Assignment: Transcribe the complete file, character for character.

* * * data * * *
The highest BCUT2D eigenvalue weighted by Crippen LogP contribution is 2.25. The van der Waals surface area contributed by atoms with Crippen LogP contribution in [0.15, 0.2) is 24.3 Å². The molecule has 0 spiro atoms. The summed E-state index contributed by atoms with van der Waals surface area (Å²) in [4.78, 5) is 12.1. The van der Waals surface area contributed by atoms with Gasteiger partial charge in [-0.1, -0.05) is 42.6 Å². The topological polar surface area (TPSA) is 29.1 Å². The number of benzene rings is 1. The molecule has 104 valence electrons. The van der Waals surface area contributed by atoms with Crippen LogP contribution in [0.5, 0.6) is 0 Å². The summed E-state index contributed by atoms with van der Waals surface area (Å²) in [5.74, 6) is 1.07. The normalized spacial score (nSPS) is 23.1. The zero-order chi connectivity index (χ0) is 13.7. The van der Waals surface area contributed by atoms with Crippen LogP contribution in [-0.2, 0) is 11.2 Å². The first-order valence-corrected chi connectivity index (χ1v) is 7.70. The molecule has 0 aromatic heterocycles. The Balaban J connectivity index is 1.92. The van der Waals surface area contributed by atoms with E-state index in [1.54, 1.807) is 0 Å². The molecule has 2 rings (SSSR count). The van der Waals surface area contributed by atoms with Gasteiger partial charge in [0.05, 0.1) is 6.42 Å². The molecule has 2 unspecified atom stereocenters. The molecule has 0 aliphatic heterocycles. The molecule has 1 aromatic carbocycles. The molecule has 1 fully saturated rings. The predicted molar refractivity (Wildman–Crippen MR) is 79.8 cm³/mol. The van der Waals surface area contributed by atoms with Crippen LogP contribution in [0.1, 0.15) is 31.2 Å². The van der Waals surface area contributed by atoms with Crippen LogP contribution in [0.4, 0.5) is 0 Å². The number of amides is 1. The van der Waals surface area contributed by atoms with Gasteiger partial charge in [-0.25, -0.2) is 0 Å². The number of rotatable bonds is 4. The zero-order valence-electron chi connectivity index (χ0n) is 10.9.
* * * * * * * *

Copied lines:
The highest BCUT2D eigenvalue weighted by Crippen LogP contribution is 2.25. The van der Waals surface area contributed by atoms with Crippen LogP contribution in [0.15, 0.2) is 24.3 Å². The molecule has 0 spiro atoms. The summed E-state index contributed by atoms with van der Waals surface area (Å²) in [4.78, 5) is 12.1. The van der Waals surface area contributed by atoms with Gasteiger partial charge in [-0.1, -0.05) is 42.6 Å². The topological polar surface area (TPSA) is 29.1 Å². The number of benzene rings is 1. The molecule has 104 valence electrons. The van der Waals surface area contributed by atoms with Crippen LogP contribution in [0.5, 0.6) is 0 Å². The summed E-state index contributed by atoms with van der Waals surface area (Å²) in [5.74, 6) is 1.07. The normalized spacial score (nSPS) is 23.1. The zero-order chi connectivity index (χ0) is 13.7. The van der Waals surface area contributed by atoms with Crippen LogP contribution in [-0.2, 0) is 11.2 Å². The first-order valence-corrected chi connectivity index (χ1v) is 7.70. The molecule has 0 aromatic heterocycles. The Balaban J connectivity index is 1.92. The van der Waals surface area contributed by atoms with E-state index in [1.54, 1.807) is 0 Å². The molecule has 2 rings (SSSR count). The van der Waals surface area contributed by atoms with Gasteiger partial charge in [0.05, 0.1) is 6.42 Å². The molecule has 2 unspecified atom stereocenters. The molecule has 0 aliphatic heterocycles. The molecule has 1 aromatic carbocycles. The molecule has 1 fully saturated rings. The predicted molar refractivity (Wildman–Crippen MR) is 79.8 cm³/mol. The van der Waals surface area contributed by atoms with Crippen LogP contribution in [0.1, 0.15) is 31.2 Å². The van der Waals surface area contributed by atoms with Crippen LogP contribution in [0.4, 0.5) is 0 Å². The number of amides is 1. The van der Waals surface area contributed by atoms with Gasteiger partial charge in [-0.25, -0.2) is 0 Å². The number of rotatable bonds is 4. The zero-order valence-electron chi connectivity index (χ0n) is 10.9.